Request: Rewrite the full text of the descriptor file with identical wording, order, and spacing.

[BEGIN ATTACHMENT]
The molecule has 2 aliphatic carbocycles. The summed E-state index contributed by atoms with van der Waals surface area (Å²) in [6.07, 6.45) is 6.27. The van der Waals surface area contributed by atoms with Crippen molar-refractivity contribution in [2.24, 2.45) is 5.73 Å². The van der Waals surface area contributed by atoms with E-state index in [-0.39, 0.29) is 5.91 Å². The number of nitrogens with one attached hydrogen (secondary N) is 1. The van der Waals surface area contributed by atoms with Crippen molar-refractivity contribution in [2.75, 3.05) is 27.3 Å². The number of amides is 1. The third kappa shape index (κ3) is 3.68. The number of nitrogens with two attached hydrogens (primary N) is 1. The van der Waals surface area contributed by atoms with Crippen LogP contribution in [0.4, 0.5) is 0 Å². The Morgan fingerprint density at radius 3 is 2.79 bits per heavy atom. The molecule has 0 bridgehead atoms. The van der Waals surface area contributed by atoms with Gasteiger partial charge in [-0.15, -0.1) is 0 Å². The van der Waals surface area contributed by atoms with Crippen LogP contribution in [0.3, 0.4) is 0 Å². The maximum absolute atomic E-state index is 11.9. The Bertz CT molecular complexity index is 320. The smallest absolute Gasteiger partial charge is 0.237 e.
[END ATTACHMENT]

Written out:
The molecule has 2 aliphatic carbocycles. The summed E-state index contributed by atoms with van der Waals surface area (Å²) in [6.07, 6.45) is 6.27. The van der Waals surface area contributed by atoms with Crippen molar-refractivity contribution in [2.24, 2.45) is 5.73 Å². The van der Waals surface area contributed by atoms with E-state index in [-0.39, 0.29) is 5.91 Å². The number of nitrogens with one attached hydrogen (secondary N) is 1. The van der Waals surface area contributed by atoms with Crippen molar-refractivity contribution in [2.75, 3.05) is 27.3 Å². The number of amides is 1. The third kappa shape index (κ3) is 3.68. The number of nitrogens with two attached hydrogens (primary N) is 1. The van der Waals surface area contributed by atoms with Crippen LogP contribution in [0.4, 0.5) is 0 Å². The Morgan fingerprint density at radius 3 is 2.79 bits per heavy atom. The molecule has 0 bridgehead atoms. The van der Waals surface area contributed by atoms with Gasteiger partial charge in [-0.15, -0.1) is 0 Å². The van der Waals surface area contributed by atoms with Crippen LogP contribution in [0.3, 0.4) is 0 Å². The maximum absolute atomic E-state index is 11.9. The Bertz CT molecular complexity index is 320. The smallest absolute Gasteiger partial charge is 0.237 e.